(03/02/12)- On Friday, March 2, the Trans-Border Institute released its the third annual special report on drug violence in Mexico. The authors of the study, Cory Molzahn, Viridiana Ríos, and David Shirk, conducted a comprehensive analysis of newly available data sources tracking organized crime and drug related killings in Mexico.
This report finds that violence rose significantly by the end of 2011. There were over 50,000 organized crime murders in Mexico documented by Mexican government and media sources. Such violence grew less sharply in 2011 than in the previous year, but now causes over half of all homicides and has spread to new states and municipalities throughout Mexico. Violence declined along the U.S.-Mexico border, moving south, and increasingly targets authorities, reporters, and vulnerable populations. On average, for every day of 2011, 47 people were killed, three of whom were tortured, one of whom was decapitated, two of whom were women, and ten of whom were young people whose lives were cut short by violence.
While some drug cartels remain intact, others have deteriorated and diversified. With the exception of the two most powerful drug trafficking organizations, the Sinaloa Cartel and Los Zetas, Mexican organized crime groups have weakened, splintered, and become involved in a more diverse array of lower level criminal activities, including kidnapping, extortion, and other crimes that have a more direct effect on the general population.
The authors observe that U.S.-Mexico counter-drug collaboration remains strong, with room for improvement. Nearly $2 billion in U.S. aid to help fund Mexican and Central American counter-narcotics initiatives has boosted regional cooperation. However, numerous human rights violations have surfaced in Mexico, while U.S. investigations allowed guns and cash to flow into the hands of organized crime groups in Mexico. Greater oversight and coordination are needed, as well as a clear commitment to bilateral cooperation beyond the 2012 presidential elections.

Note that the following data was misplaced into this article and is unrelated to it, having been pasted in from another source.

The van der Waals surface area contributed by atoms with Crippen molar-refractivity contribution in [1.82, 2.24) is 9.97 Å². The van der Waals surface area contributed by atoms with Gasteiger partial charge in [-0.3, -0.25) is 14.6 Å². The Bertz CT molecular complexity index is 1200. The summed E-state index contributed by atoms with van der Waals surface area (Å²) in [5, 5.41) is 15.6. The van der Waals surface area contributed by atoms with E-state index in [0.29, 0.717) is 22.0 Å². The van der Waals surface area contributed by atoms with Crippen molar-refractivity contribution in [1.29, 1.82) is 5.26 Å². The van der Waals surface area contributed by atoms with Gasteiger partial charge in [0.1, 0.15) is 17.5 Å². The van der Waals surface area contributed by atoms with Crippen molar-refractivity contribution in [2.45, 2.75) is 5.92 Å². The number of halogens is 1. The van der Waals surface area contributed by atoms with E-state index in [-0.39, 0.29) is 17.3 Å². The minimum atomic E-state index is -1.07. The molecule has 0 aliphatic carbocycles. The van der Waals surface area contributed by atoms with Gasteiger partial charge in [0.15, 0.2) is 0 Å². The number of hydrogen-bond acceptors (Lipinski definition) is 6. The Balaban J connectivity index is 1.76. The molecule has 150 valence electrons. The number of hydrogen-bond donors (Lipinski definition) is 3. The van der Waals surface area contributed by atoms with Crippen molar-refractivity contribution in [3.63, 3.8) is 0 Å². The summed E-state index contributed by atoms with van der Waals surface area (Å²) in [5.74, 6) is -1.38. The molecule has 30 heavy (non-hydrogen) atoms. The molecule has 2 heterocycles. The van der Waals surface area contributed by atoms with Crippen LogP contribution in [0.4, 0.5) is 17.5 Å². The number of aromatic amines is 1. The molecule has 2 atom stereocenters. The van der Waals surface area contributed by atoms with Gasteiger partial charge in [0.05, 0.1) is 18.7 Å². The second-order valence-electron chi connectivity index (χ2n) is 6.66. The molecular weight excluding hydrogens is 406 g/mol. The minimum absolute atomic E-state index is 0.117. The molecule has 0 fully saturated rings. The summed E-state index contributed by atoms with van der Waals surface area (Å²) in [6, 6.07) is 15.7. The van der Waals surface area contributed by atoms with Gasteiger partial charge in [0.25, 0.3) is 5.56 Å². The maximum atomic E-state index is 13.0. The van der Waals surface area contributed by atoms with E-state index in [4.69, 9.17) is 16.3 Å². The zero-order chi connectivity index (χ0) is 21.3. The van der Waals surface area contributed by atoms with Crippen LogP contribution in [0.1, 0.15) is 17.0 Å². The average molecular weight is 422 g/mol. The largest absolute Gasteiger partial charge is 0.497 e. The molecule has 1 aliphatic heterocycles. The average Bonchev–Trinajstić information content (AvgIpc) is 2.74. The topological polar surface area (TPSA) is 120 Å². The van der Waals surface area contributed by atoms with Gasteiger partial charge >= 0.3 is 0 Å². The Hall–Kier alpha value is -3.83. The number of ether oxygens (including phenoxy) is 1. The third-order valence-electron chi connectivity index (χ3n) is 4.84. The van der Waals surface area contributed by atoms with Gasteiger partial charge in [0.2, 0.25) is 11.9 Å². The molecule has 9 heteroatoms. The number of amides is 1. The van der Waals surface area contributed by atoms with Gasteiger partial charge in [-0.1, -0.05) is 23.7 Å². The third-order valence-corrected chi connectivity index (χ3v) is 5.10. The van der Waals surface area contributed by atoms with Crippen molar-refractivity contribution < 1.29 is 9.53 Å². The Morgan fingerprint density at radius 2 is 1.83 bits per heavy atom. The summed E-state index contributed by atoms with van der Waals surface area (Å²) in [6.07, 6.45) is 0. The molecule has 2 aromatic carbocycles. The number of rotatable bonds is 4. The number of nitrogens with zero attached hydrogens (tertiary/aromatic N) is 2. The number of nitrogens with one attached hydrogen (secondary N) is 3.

The report suggests that Mexico urgently needs to implement police and judicial sector reforms. To the extent that the federal government has previously relied on large force deployments to restore order in areas where violence is highly concentrated, the tendency toward widely dispersed, mass violence pres- ents a significant challenge. The authors recommend a greater focus of resources and attention to the challenges of local police reform, state-level judicial reforms, and penitentiary reform at all levels.
The authors argue for more serious consideration of alternatives to current drug policy. Currently, there is little evidence that proposals for drug decriminalization or legalization—particularly half- measures such as allowing marijuana use for medical purposes—will have any significant effect on levels of violence in Mexico. However, the case for legalization is weakened by a lack of frank policy discussions about its possible implications; such discussions remain taboo in the halls of power despite growing political support for legalization among ordinary citizens in both countries.
To read the full report, please visit: http://justiceinmexico.files.wordpress.com/2010/07/2012-tbi-drugviolence.pdf